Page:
FOOD WASTE: More than 130 billion pounds thrown away every year

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Rebecca Jarvis reports.

Mom always said, "clean your plate," and as we head into the holiday season, many people are already thinking of what to put on the menu.

But here's some food for thought? You may be throwing away your money, and the problem appears to be in the kitchen.

Saucy by Nature, a restaurant in Brooklyn, focuses on zero waste. And that means when the catering business finishes a wedding or corporate event, the leftover ingredients go to the restaurant instead of the landfill.

"We were ending up with surplus ingredients," owner Przemek Adolf said. "We don't just have to be driven by money and profits."

And when it comes to your refrigerator, studies show Americans are throwing out more than 130 billion pounds of food every year.

"Forty percent of the food that's grown is wasted along the trail from farm to fork," Sustainable America executive director Jeremy Kranowitz said.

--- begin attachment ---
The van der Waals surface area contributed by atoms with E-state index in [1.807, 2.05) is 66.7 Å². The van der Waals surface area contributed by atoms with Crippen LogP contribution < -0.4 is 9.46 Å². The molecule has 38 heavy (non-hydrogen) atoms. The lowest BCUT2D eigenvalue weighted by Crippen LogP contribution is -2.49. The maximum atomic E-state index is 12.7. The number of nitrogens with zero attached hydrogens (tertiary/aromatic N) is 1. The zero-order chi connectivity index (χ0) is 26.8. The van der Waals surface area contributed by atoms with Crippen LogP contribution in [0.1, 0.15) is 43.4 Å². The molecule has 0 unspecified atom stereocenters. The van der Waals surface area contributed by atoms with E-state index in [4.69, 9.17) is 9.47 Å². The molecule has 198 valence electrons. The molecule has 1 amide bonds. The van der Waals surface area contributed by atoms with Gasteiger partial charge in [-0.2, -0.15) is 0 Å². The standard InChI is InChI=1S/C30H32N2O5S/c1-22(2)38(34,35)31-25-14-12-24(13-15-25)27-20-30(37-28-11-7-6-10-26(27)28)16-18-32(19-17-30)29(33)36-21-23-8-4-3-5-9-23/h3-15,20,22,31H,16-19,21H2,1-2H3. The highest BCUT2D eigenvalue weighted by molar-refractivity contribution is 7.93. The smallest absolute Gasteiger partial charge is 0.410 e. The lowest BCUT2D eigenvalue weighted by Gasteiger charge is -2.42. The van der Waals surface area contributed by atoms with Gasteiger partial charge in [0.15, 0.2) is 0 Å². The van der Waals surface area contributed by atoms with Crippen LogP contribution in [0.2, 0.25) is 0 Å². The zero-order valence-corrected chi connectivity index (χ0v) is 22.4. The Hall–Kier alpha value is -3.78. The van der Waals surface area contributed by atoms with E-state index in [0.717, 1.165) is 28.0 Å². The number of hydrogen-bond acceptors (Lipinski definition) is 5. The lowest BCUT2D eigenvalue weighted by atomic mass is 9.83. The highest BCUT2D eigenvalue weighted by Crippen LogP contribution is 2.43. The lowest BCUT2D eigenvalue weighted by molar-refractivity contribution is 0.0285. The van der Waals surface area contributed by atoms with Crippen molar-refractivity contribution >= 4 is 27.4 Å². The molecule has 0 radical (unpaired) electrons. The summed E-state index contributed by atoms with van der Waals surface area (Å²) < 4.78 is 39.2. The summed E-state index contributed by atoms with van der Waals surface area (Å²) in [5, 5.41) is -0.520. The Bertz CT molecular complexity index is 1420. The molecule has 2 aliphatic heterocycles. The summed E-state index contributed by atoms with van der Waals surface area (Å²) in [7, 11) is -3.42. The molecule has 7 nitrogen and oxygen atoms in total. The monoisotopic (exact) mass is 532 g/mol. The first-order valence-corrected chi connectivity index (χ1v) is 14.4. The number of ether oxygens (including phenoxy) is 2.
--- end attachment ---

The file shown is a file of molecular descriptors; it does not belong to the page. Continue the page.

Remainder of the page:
And it's not just wasted food, but wasted money. Experts say $371 per person spent on food ends up in the trash, and multiply that for a family and it can add up to thousands of dollars each year.

And what is worse is that there are still many people who don't have enough to eat.

"One in six Americans goes hungry," Kranowitz said. "And so we have this very odd juxtaposition."

At Revive Foods in San Francisco, the focus is on food rescue, turning overripe or ugly fruit that's still perfectly edible into products like jam.

"It's not just a social problem, it's not just an environmental problem," founder Zoe Wong said. "It's not just a economic problem, it's all of them."

Simple steps can help you limit or even eliminate your food waste. When you eat out, ask for smaller portions or share with friends. At home, take stock of what you have before you go grocery shopping.
And watch where you store things. For example, keeping onions and potatoes together shortens the shelf life of both.

Another simple way to save is to check those best by labels on your groceries. They aren't hard and fast rules, just recommendations for retailers. For example, on your eggs, the date means it's still good for another three to five weeks.

The only thing that requires a date label for safety is baby formula.
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